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Radiographic Intensifying Screens. There are three key parts of the Image Receptor for Conventional Radiography: Film to record the image Intensifying Screens to expose the film Cassette to protect the screens and film. Radiographic Intensifying Screens.

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radiographic intensifying screens
Radiographic Intensifying Screens
  • There are three key parts of the Image Receptor for Conventional Radiography:
  • Film to record the image
  • Intensifying Screens to expose the film
  • Cassette to protect the screens and film
radiographic intensifying screens2
Radiographic Intensifying Screens
  • Less than 1% of the incident x-rays interact with the film to contribute to the latent image.
  • The intensifying screens converts the remnant radiation to light than produces the latent image. They act as an amplifier of the remnant radiation.
radiographic intensifying screens3
Radiographic Intensifying Screens
  • About 30% of the x-rays striking the screens interact with the screens producing a large number of visible light photons.
  • The use of intensifying screens results in considerable lower radiation dose to the patient but has the disadvantage of causing a slight blurring of the image.
radiographic intensifying screens4
Radiographic Intensifying Screens
  • Most conventional radiographic cassettes have a pair of screens that sandwich the film. This design used double emulsion film.
screen construction
Screen Construction
  • Four Distinct Layers
  • Protective Coating
  • Phosphor
  • Reflective layer
  • Base
protective coating
Protective Coating
  • Coating is transparent to light.
  • Resistant to abrasion and damage from handling.
  • Resistant to static electricity
  • Provide a surface for cleaning while protecting the phosphors.
phosphors
Phosphors
  • The active layer of the screen is the phosphors.
  • The phosphors emit light when stimulated by x-rays.
  • Prior to 1970 the most common phosphor was a crystalline form of Calcium Tungstate.
phosphors8
Phosphors
  • Modern screens use rare earth elements such as:
  • Gadolinium
  • Lanthanum
  • Yttrium
properties of phosphors used in intensifying screens
Properties of Phosphors used in Intensifying Screens
  • High atomic number so x-ray absorption will be high. Quantum Detective Efficiency
  • Emit a large amount of light per x-ray absorption. Conversion Efficiency
  • Light must be of proper wavelength to match the sensitivity of the film Spectral Matching
properties of phosphors used in intensifying screens10
Properties of Phosphors used in Intensifying Screens
  • Phosphor Afterglow should be minimal.
  • Phosphor should not be affected by heat humidity or other environmental conditions
influences of the action of intensifying screens
Influences of the Action of Intensifying Screens
  • Thickness of the phosphor Layer
  • Concentration of the crystals
  • Size of the crystals.
reflective layer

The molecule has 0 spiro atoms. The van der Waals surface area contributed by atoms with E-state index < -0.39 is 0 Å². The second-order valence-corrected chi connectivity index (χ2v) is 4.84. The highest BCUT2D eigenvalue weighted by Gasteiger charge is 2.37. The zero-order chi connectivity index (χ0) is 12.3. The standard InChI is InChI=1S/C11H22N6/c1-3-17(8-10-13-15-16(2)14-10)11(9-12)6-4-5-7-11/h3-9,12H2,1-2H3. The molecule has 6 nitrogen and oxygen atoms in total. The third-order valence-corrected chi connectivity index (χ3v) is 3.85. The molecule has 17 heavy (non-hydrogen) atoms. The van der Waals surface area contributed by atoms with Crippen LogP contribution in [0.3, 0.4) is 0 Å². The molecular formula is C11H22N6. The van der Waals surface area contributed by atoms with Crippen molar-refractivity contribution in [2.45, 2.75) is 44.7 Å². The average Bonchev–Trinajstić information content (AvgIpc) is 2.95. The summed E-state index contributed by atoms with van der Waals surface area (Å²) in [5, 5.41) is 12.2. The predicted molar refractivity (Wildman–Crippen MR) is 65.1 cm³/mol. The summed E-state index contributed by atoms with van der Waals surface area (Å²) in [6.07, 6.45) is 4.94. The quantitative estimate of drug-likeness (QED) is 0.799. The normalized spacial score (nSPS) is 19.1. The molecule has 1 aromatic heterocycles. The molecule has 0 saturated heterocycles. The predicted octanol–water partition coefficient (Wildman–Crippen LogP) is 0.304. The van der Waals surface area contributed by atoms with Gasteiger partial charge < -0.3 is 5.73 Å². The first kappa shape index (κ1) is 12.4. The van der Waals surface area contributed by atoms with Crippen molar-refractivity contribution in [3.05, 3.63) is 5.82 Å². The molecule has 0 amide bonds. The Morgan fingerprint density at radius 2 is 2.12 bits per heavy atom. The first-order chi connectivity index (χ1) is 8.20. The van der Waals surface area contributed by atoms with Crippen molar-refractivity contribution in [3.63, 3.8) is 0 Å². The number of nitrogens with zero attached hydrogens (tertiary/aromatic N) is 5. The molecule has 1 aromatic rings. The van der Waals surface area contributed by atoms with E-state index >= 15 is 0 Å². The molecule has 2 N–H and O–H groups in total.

Reflective Layer
  • The light from the phosphors is emitted isotropically.
  • Without a reflective layer, only half of the light would interact with the film.
  • The reflective layer redirects the light to the film.
reflective layer13
Reflective Layer
  • Some screens have special dyes that absorb the light photons coming at a large angles.
  • These photons would increase the image blur.
  • Only the photons perpendicular to the film are emitted. The dye increases spatial resolution but reduce speed.
slide14
Base
  • The base is the layer farthest from the film.
  • It is usually made of polyester. The bas should be:
    • Rugged and moister resistant
    • Can not be damaged by radiation or discoloration
    • Chemically inert, flexible and free of impurities.
luminescence
Luminescence
  • The x-ray photon is absorbed by the target atom.
  • The outer shell electron is raised to an excited state.
  • It returns to a ground state with emission of a light photon.
luminescence16
Luminescence
  • Any material that gives of light in response to a stimulus is a luminescent material.
  • Two types of luminescent material.
  • Fluorescent: gives off light only during stimulus. Good for screens
  • Phosphorescence: continues to give off light after stimulus. Bad for screens called Lag or Afterglow.
properties of screens
Properties of Screens
  • Phosphor composition: Rare earth screens are very efficient in conversion of x-ray to light.
properties of screens18
Properties of Screens
  • Phosphor thickness: The thicker the phosphor layer, the higher the number of x-rays converted to light.
  • High speed screens have thick layer. Detail screens have a thin layer.
  • Reflective layer will increase speed and blur
properties of screens19
Properties of Screens
  • Dye: Light controlling dyes are added to control the light spread to improve spatial resolution.
  • Crystal size: Larger crystal produce more light per interaction. Detail screens have small crystals.
properties of screens20
Properties of Screens
  • Concentration of crystals: The higher the concentration of crystals, the higher the speed.
image noise
Image Noise
  • Rare earth screens have increased speed for two reasons:
  • Detective Quantum Efficiency or the ability to absorb the photons ( High Z)
  • Conversion Efficiency: Amount of light emitted per x-ray.
image noise22
Image Noise
  • Conversion Efficiency: High conversion efficiency results in increases image noise.
  • Noise appears as a speckled background.
    • It occurs with fast screens and use of high kVp.
  • The factors that make rare earth screens have greater speed also contribute to increased noise.
  • Increased conversion efficiency results in lower exposure. Less x-rays results in an incresed quantom mottle.
spatial resolution
Spatial Resolution
  • Image detail is the result of spatial resolution and contrast resolution.
  • Generally the conditions that increase speed reduce spatial resolution.
spatial resolution24
Spatial Resolution
  • When screens phosphor reacts with x-rays a larger area of the film is exposed than what would be exposed by radiation alone.